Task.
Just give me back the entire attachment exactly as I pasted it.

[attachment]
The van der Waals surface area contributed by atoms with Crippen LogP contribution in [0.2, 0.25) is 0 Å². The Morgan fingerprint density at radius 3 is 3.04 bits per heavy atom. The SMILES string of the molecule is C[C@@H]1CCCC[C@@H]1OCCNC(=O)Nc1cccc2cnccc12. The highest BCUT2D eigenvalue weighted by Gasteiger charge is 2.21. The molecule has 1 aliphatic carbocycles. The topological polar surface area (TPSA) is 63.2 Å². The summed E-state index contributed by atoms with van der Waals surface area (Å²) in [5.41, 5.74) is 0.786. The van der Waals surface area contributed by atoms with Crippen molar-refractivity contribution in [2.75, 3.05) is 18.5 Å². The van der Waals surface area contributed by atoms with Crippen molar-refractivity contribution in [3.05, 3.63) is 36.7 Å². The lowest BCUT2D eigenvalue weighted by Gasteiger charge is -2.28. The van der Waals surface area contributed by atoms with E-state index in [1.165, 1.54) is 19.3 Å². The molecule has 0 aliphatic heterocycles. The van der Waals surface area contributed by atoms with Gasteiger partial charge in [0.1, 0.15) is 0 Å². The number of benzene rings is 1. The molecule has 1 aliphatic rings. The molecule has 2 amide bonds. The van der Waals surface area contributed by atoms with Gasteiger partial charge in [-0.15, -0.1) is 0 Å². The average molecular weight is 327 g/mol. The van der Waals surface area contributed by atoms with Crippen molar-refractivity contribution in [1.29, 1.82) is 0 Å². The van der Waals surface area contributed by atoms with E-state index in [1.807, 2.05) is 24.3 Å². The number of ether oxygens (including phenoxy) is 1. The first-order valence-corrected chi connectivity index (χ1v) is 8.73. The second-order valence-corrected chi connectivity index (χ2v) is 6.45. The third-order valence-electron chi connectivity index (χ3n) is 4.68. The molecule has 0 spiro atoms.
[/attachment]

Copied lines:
The van der Waals surface area contributed by atoms with Crippen LogP contribution in [0.2, 0.25) is 0 Å². The Morgan fingerprint density at radius 3 is 3.04 bits per heavy atom. The SMILES string of the molecule is C[C@@H]1CCCC[C@@H]1OCCNC(=O)Nc1cccc2cnccc12. The highest BCUT2D eigenvalue weighted by Gasteiger charge is 2.21. The molecule has 1 aliphatic carbocycles. The topological polar surface area (TPSA) is 63.2 Å². The summed E-state index contributed by atoms with van der Waals surface area (Å²) in [5.41, 5.74) is 0.786. The van der Waals surface area contributed by atoms with Crippen molar-refractivity contribution in [2.75, 3.05) is 18.5 Å². The van der Waals surface area contributed by atoms with Crippen molar-refractivity contribution in [3.05, 3.63) is 36.7 Å². The lowest BCUT2D eigenvalue weighted by Gasteiger charge is -2.28. The van der Waals surface area contributed by atoms with E-state index in [1.165, 1.54) is 19.3 Å². The molecule has 0 aliphatic heterocycles. The van der Waals surface area contributed by atoms with Gasteiger partial charge in [0.1, 0.15) is 0 Å². The number of benzene rings is 1. The molecule has 1 aliphatic rings. The molecule has 2 amide bonds. The van der Waals surface area contributed by atoms with Gasteiger partial charge in [-0.15, -0.1) is 0 Å². The average molecular weight is 327 g/mol. The van der Waals surface area contributed by atoms with Crippen molar-refractivity contribution in [1.29, 1.82) is 0 Å². The van der Waals surface area contributed by atoms with E-state index in [1.807, 2.05) is 24.3 Å². The number of ether oxygens (including phenoxy) is 1. The first-order valence-corrected chi connectivity index (χ1v) is 8.73. The second-order valence-corrected chi connectivity index (χ2v) is 6.45. The third-order valence-electron chi connectivity index (χ3n) is 4.68. The molecule has 0 spiro atoms.